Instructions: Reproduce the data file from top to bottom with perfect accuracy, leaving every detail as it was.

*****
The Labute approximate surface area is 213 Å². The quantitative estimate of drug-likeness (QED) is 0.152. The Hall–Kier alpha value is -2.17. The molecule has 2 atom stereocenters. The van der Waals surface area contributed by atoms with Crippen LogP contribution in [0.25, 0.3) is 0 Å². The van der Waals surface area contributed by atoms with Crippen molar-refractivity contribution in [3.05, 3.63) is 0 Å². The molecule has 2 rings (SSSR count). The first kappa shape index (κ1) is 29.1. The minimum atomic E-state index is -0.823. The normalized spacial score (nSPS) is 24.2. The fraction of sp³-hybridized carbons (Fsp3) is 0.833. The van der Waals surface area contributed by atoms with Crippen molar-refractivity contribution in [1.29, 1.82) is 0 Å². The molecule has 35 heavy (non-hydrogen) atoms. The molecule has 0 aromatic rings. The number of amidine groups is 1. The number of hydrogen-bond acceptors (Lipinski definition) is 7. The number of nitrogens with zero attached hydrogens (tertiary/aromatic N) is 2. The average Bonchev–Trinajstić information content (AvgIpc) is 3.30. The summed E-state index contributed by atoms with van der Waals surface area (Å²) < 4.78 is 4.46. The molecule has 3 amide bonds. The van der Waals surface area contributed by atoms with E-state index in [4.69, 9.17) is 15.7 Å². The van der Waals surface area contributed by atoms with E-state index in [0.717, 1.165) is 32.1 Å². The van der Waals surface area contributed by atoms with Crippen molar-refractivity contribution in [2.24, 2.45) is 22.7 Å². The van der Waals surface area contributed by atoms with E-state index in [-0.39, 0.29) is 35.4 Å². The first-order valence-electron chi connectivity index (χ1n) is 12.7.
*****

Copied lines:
The Labute approximate surface area is 213 Å². The quantitative estimate of drug-likeness (QED) is 0.152. The Hall–Kier alpha value is -2.17. The molecule has 2 atom stereocenters. The van der Waals surface area contributed by atoms with Crippen LogP contribution in [0.25, 0.3) is 0 Å². The van der Waals surface area contributed by atoms with Crippen molar-refractivity contribution in [3.05, 3.63) is 0 Å². The molecule has 2 rings (SSSR count). The first kappa shape index (κ1) is 29.1. The minimum atomic E-state index is -0.823. The normalized spacial score (nSPS) is 24.2. The fraction of sp³-hybridized carbons (Fsp3) is 0.833. The van der Waals surface area contributed by atoms with Crippen molar-refractivity contribution in [1.29, 1.82) is 0 Å². The molecule has 35 heavy (non-hydrogen) atoms. The molecule has 0 aromatic rings. The number of amidine groups is 1. The number of hydrogen-bond acceptors (Lipinski definition) is 7. The number of nitrogens with zero attached hydrogens (tertiary/aromatic N) is 2. The average Bonchev–Trinajstić information content (AvgIpc) is 3.30. The summed E-state index contributed by atoms with van der Waals surface area (Å²) < 4.78 is 4.46. The molecule has 3 amide bonds. The van der Waals surface area contributed by atoms with E-state index in [4.69, 9.17) is 15.7 Å². The van der Waals surface area contributed by atoms with E-state index in [0.717, 1.165) is 32.1 Å². The van der Waals surface area contributed by atoms with Crippen molar-refractivity contribution in [2.24, 2.45) is 22.7 Å². The van der Waals surface area contributed by atoms with E-state index in [-0.39, 0.29) is 35.4 Å². The first-order valence-electron chi connectivity index (χ1n) is 12.7.